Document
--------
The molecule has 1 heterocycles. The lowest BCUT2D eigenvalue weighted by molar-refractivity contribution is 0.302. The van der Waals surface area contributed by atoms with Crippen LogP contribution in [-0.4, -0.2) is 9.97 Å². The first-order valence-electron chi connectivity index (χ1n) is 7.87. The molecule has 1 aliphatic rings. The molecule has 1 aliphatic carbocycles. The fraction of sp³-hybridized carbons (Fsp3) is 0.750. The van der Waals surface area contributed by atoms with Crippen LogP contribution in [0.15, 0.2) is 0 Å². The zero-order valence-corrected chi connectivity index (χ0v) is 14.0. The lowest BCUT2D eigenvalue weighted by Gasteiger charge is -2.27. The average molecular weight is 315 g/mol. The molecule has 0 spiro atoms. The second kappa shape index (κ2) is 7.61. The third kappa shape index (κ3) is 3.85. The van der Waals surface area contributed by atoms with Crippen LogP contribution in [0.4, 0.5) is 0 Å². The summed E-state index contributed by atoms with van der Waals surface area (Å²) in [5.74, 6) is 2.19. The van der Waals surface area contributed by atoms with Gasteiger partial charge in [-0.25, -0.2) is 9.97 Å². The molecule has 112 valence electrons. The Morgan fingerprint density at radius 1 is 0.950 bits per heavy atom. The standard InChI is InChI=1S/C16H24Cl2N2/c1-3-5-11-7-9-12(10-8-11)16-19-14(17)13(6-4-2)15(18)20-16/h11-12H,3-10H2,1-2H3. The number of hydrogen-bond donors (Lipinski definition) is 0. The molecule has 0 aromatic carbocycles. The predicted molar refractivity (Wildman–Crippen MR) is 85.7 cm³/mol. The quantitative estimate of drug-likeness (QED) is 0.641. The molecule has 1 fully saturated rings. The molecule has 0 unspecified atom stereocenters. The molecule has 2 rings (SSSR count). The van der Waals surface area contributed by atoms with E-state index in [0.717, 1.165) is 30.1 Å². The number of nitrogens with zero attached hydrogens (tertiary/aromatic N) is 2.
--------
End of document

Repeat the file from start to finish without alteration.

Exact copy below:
The molecule has 1 heterocycles. The lowest BCUT2D eigenvalue weighted by molar-refractivity contribution is 0.302. The van der Waals surface area contributed by atoms with Crippen LogP contribution in [-0.4, -0.2) is 9.97 Å². The first-order valence-electron chi connectivity index (χ1n) is 7.87. The molecule has 1 aliphatic rings. The molecule has 1 aliphatic carbocycles. The fraction of sp³-hybridized carbons (Fsp3) is 0.750. The van der Waals surface area contributed by atoms with Crippen LogP contribution in [0.15, 0.2) is 0 Å². The zero-order valence-corrected chi connectivity index (χ0v) is 14.0. The lowest BCUT2D eigenvalue weighted by Gasteiger charge is -2.27. The average molecular weight is 315 g/mol. The molecule has 0 spiro atoms. The second kappa shape index (κ2) is 7.61. The third kappa shape index (κ3) is 3.85. The van der Waals surface area contributed by atoms with Crippen LogP contribution in [0.4, 0.5) is 0 Å². The summed E-state index contributed by atoms with van der Waals surface area (Å²) in [5.74, 6) is 2.19. The van der Waals surface area contributed by atoms with Gasteiger partial charge in [-0.25, -0.2) is 9.97 Å². The molecule has 112 valence electrons. The Morgan fingerprint density at radius 1 is 0.950 bits per heavy atom. The standard InChI is InChI=1S/C16H24Cl2N2/c1-3-5-11-7-9-12(10-8-11)16-19-14(17)13(6-4-2)15(18)20-16/h11-12H,3-10H2,1-2H3. The number of hydrogen-bond donors (Lipinski definition) is 0. The molecule has 0 aromatic carbocycles. The predicted molar refractivity (Wildman–Crippen MR) is 85.7 cm³/mol. The quantitative estimate of drug-likeness (QED) is 0.641. The molecule has 1 fully saturated rings. The molecule has 0 unspecified atom stereocenters. The molecule has 2 rings (SSSR count). The van der Waals surface area contributed by atoms with E-state index in [0.717, 1.165) is 30.1 Å². The number of nitrogens with zero attached hydrogens (tertiary/aromatic N) is 2.